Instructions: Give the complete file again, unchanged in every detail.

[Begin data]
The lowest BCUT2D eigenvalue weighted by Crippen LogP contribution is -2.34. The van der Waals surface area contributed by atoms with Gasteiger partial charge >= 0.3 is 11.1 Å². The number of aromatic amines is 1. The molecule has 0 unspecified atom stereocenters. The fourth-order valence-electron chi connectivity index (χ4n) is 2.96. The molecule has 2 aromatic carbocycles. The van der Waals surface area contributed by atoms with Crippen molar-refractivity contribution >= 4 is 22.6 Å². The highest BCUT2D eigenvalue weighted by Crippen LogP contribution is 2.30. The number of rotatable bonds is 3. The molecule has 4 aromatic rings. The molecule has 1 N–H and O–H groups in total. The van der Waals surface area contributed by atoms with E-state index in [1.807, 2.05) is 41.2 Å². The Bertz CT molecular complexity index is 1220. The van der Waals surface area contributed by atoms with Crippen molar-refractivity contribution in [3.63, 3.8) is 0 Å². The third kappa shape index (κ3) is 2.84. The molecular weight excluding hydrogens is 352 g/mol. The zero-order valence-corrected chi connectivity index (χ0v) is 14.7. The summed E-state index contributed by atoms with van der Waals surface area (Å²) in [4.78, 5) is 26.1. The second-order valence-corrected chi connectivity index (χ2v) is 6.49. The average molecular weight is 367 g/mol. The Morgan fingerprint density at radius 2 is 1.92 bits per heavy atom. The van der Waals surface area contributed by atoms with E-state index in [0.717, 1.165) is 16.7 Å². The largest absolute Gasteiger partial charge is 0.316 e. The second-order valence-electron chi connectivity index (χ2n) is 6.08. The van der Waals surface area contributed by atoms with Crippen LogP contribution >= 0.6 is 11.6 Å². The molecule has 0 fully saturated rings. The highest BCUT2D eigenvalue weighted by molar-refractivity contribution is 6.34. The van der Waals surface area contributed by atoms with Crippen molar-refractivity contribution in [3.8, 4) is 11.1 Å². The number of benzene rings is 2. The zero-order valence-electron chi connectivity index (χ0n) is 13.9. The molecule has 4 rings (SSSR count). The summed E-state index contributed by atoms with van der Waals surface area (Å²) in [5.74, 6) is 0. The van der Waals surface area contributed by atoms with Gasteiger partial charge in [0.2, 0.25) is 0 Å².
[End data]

The lowest BCUT2D eigenvalue weighted by Crippen LogP contribution is -2.34. The van der Waals surface area contributed by atoms with Gasteiger partial charge >= 0.3 is 11.1 Å². The number of aromatic amines is 1. The molecule has 0 unspecified atom stereocenters. The fourth-order valence-electron chi connectivity index (χ4n) is 2.96. The molecule has 2 aromatic carbocycles. The van der Waals surface area contributed by atoms with Crippen molar-refractivity contribution >= 4 is 22.6 Å². The highest BCUT2D eigenvalue weighted by Crippen LogP contribution is 2.30. The number of rotatable bonds is 3. The molecule has 4 aromatic rings. The molecule has 1 N–H and O–H groups in total. The van der Waals surface area contributed by atoms with E-state index in [1.807, 2.05) is 41.2 Å². The Bertz CT molecular complexity index is 1220. The van der Waals surface area contributed by atoms with Crippen molar-refractivity contribution in [3.63, 3.8) is 0 Å². The third kappa shape index (κ3) is 2.84. The molecular weight excluding hydrogens is 352 g/mol. The zero-order valence-corrected chi connectivity index (χ0v) is 14.7. The summed E-state index contributed by atoms with van der Waals surface area (Å²) in [4.78, 5) is 26.1. The second-order valence-corrected chi connectivity index (χ2v) is 6.49. The average molecular weight is 367 g/mol. The Morgan fingerprint density at radius 2 is 1.92 bits per heavy atom. The van der Waals surface area contributed by atoms with E-state index in [0.717, 1.165) is 16.7 Å². The largest absolute Gasteiger partial charge is 0.316 e. The second-order valence-electron chi connectivity index (χ2n) is 6.08. The van der Waals surface area contributed by atoms with Crippen LogP contribution >= 0.6 is 11.6 Å². The molecule has 0 fully saturated rings. The highest BCUT2D eigenvalue weighted by molar-refractivity contribution is 6.34. The van der Waals surface area contributed by atoms with Crippen molar-refractivity contribution in [3.8, 4) is 11.1 Å². The number of benzene rings is 2. The zero-order valence-electron chi connectivity index (χ0n) is 13.9. The molecule has 4 rings (SSSR count). The summed E-state index contributed by atoms with van der Waals surface area (Å²) in [5.74, 6) is 0. The van der Waals surface area contributed by atoms with Gasteiger partial charge in [0.2, 0.25) is 0 Å².